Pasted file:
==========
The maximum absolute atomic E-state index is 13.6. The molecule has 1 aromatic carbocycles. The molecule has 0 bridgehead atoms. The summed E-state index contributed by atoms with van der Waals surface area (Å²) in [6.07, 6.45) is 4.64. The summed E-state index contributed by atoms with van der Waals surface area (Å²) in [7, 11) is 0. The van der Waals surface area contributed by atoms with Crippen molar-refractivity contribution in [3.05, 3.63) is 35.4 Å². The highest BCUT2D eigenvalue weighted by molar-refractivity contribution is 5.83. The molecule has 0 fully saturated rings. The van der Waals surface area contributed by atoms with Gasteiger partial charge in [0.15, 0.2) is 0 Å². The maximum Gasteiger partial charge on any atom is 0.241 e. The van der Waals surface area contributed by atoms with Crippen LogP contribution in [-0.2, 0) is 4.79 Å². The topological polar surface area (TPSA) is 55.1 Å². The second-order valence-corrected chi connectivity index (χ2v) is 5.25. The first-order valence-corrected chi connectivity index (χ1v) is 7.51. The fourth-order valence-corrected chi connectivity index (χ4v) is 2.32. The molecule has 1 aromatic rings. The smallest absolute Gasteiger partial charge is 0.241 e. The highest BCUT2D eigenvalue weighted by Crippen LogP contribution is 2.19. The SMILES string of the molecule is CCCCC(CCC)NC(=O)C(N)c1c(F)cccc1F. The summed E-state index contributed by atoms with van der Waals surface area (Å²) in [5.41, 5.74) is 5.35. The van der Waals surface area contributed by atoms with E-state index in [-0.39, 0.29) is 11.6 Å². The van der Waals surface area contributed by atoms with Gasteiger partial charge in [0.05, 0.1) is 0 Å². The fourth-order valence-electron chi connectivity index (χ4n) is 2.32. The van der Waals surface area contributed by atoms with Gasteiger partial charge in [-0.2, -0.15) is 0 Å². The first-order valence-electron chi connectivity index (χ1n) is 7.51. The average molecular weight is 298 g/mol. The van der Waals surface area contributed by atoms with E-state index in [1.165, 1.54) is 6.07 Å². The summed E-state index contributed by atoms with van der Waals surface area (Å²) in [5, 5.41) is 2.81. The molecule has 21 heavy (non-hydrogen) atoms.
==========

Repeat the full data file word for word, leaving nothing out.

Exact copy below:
The maximum absolute atomic E-state index is 13.6. The molecule has 1 aromatic carbocycles. The molecule has 0 bridgehead atoms. The summed E-state index contributed by atoms with van der Waals surface area (Å²) in [6.07, 6.45) is 4.64. The summed E-state index contributed by atoms with van der Waals surface area (Å²) in [7, 11) is 0. The van der Waals surface area contributed by atoms with Crippen molar-refractivity contribution in [3.05, 3.63) is 35.4 Å². The highest BCUT2D eigenvalue weighted by molar-refractivity contribution is 5.83. The molecule has 0 fully saturated rings. The van der Waals surface area contributed by atoms with Gasteiger partial charge in [0.15, 0.2) is 0 Å². The maximum Gasteiger partial charge on any atom is 0.241 e. The van der Waals surface area contributed by atoms with Crippen LogP contribution in [-0.2, 0) is 4.79 Å². The topological polar surface area (TPSA) is 55.1 Å². The second-order valence-corrected chi connectivity index (χ2v) is 5.25. The first-order valence-corrected chi connectivity index (χ1v) is 7.51. The fourth-order valence-corrected chi connectivity index (χ4v) is 2.32. The molecule has 1 aromatic rings. The smallest absolute Gasteiger partial charge is 0.241 e. The highest BCUT2D eigenvalue weighted by Crippen LogP contribution is 2.19. The SMILES string of the molecule is CCCCC(CCC)NC(=O)C(N)c1c(F)cccc1F. The summed E-state index contributed by atoms with van der Waals surface area (Å²) in [5.41, 5.74) is 5.35. The van der Waals surface area contributed by atoms with E-state index in [-0.39, 0.29) is 11.6 Å². The van der Waals surface area contributed by atoms with Gasteiger partial charge in [0.05, 0.1) is 0 Å². The fourth-order valence-electron chi connectivity index (χ4n) is 2.32. The van der Waals surface area contributed by atoms with Gasteiger partial charge in [-0.2, -0.15) is 0 Å². The first-order valence-electron chi connectivity index (χ1n) is 7.51. The average molecular weight is 298 g/mol. The van der Waals surface area contributed by atoms with E-state index in [1.165, 1.54) is 6.07 Å². The summed E-state index contributed by atoms with van der Waals surface area (Å²) in [5, 5.41) is 2.81. The molecule has 21 heavy (non-hydrogen) atoms.